The story took some unexpected twists and turns and definitely kept me hooked. If you like crime, thriller, and suspense reads that focus on spousal manipulation then this is one you should read.

About the Author:

James Carol is the bestselling author of BROKEN DOLLS, the first in a series featuring former FBI profiler Jefferson Winter. The novel was released in the UK in January 2014 to rave reviews and reached number 1 on the Amazon fiction and thriller charts. In addition James is writing a series of eBooks set during Winter’s FBI days. PRESUMED GUILTY is the first of these. Under the pseudonym J.S. Carol, he has also written a number of standalones. KISS ME KILL ME is the latest.

Visit James on his – Website Twitter Amazon Author Page

Many thanks for reading, a like or share would be great 🙂 xx

A Christmas Gift by Sue Moorcroft @SueMoorcroft #review

I am still playing catch-up on my festive fiction reads and today I am sharing my review of The Christmas Gift by Sue Moorcroft.

Lets see what the book is about…

Synopsis:

One Christmas can change everything…

Georgine loves Christmas. The festive season always brings the little village of Middledip to life. But since her ex-boyfriend walked out, leaving her with crippling debts, Georgine’s struggled to make ends meet.

To keep her mind off her worries, she throws herself into organising the Christmas show at the local school. And when handsome Joe Blackthorn becomes her assistant, Georgine’s grateful for the help. But there’s something about Joe she can’t quite put her finger on. Could there be more to him than meets the eye?

Georgine’s past is going to catch up with her in ways she never expected. But can the help of friends new and old make this a Christmas to remember after all?

Purchase link – Amazon UK

My Thoughts:

This is the story of Georgine and Joe. Georgine is strugglingto make ends meet and hiding from debt collectors, they are after her ex-boyfriend by the way. Joe has just been taken on as Georgine’s assistant at Acting Instrument, a college that provides dance, music, acting and backstage education and experience.

A story that is about two people who cross into each other’s lives, the highs and lows, the ups and downs and how roles can be reversed so very quickly is how I would probably sum this up. The author has created two characters and a series of events conspire against them.

There is so much in this story that I would love to tell and I have had to edit this review several times as I would have given important details away that would ruin it if you have not read this book.

Even though this is a Christmas book, it is not overly Christmassy in itself, though it does have a Christmas theme… how convoluted does that sound? But it makes sense to me! The students have a Christmas show to put on and Joe soon proves his worth and seems to have invaluable patience and experience.

This is a book of surprises, hence the very sketchy review, but it is one that when I started I really could not put down. The plot had me hooked as I found myself wanting to know more about the elusive Joe, as well as more about the families of the main characters. It had a sort of dramatic suspense that kept me page turning.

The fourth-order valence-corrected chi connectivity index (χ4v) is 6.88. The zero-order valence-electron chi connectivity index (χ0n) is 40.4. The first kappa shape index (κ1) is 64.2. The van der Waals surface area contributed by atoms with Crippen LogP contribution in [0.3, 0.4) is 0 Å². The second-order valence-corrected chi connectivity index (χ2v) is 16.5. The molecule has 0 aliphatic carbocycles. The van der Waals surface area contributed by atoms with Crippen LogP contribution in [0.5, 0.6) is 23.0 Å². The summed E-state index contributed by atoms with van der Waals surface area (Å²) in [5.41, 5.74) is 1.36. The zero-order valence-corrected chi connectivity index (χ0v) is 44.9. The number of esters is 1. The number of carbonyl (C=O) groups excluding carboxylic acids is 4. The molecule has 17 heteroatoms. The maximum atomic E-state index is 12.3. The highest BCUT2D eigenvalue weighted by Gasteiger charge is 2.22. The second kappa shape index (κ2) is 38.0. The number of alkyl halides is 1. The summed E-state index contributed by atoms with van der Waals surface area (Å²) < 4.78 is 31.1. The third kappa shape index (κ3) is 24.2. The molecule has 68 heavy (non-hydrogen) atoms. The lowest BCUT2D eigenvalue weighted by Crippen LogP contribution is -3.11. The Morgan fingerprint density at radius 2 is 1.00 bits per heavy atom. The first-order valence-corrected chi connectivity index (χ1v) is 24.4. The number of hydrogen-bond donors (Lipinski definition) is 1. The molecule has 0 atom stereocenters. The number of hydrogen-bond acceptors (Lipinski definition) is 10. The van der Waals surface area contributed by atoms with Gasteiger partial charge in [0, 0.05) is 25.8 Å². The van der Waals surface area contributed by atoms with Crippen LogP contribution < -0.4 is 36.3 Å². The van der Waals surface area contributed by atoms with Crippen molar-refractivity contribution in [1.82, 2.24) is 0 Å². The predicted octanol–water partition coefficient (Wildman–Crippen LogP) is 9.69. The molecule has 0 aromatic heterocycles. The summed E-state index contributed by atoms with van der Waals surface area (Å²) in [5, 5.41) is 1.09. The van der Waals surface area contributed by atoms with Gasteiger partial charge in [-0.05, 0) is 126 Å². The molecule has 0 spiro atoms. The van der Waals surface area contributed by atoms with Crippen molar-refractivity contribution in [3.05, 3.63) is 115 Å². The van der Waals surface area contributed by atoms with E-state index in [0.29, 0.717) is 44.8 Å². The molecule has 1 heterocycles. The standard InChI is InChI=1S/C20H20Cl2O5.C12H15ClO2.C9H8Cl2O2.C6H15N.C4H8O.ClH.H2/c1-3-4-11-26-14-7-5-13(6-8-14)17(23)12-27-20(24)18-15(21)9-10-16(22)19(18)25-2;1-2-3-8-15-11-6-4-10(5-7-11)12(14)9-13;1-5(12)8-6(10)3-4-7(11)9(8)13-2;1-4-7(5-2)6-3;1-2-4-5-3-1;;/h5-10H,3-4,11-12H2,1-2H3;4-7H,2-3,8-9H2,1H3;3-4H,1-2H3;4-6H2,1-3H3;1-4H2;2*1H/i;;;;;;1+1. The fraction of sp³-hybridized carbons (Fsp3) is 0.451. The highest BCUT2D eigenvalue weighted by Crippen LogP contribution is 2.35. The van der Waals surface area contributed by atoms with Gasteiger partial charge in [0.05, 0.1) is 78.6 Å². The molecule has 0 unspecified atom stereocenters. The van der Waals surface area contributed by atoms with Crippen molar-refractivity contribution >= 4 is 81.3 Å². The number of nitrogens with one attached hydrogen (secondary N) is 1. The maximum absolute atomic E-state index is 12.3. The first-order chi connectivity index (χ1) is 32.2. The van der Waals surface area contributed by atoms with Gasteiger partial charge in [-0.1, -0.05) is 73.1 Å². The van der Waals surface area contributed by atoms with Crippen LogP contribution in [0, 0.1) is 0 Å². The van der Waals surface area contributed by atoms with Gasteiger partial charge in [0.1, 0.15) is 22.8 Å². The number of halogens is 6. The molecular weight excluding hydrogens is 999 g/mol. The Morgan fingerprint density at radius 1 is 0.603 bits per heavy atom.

A book that would appeal to readers of general fiction, festive fiction, romantic fiction who are after a heartwarming and uplifting read. One I would definitely recommend.

About the Author:

Sue Moorcroft is a Sunday Times bestselling author, an international bestselling author and has held the #1 spot in the UK Kindle chart. She writes contemporary fiction with sometimes unexpected themes.

Sue has won a Best Romantic Read Award, received two nominations at the Romantic Novel of the Year Awards and is a Katie Fforde Bursary winner. Her short stories, serials, articles, columns, courses and writing ‘how to’ have sold around the world.

An army child, Sue was born in Germany then lived in Cyprus, Malta and the UK. She’s worked in a bank, as a bookkeeper (probably a mistake), as a copytaker for Motor Cycle News and for a digital prepress. She’s pleased to have now wriggled out of all ‘proper jobs’.

Newsletter sign-up Click Here

Follow Sue on her – Blog Twitter Facebook

Many thanks for reading my post, a like or share would be great 🙂 xx

The Greek Affair by Linn B Halton @LinnBHalton @rararesources #Giveaway (UK) #Review

I am delighted to be sharing my review for The Greek Affair by Linn B Halton as part of the Blog Tour with Rachel’s Random Resources. My huge thanks to both Rachel and Linn for my e-copy of this book. I can honestly say it was nice to read something set in a warmer environment as I sat in a chilly Cornwall.

Synopsis:

More than just a holiday romance?

Her daughter, her job and divorcing her untrustworthy ex are Leah’s main priorities. She isn’t really bothered that her life might be missing a few things. But after winning a prestigious travel blogger award, she’s inundated with offers to review glamorous holiday destinations. Lying around drinking exotic cocktails and being paid for it! What could be better?

Perhaps a romantic trip to idyllic Greece to find the one man who might make Leah risk her heart again…

Purchase Link Click Here.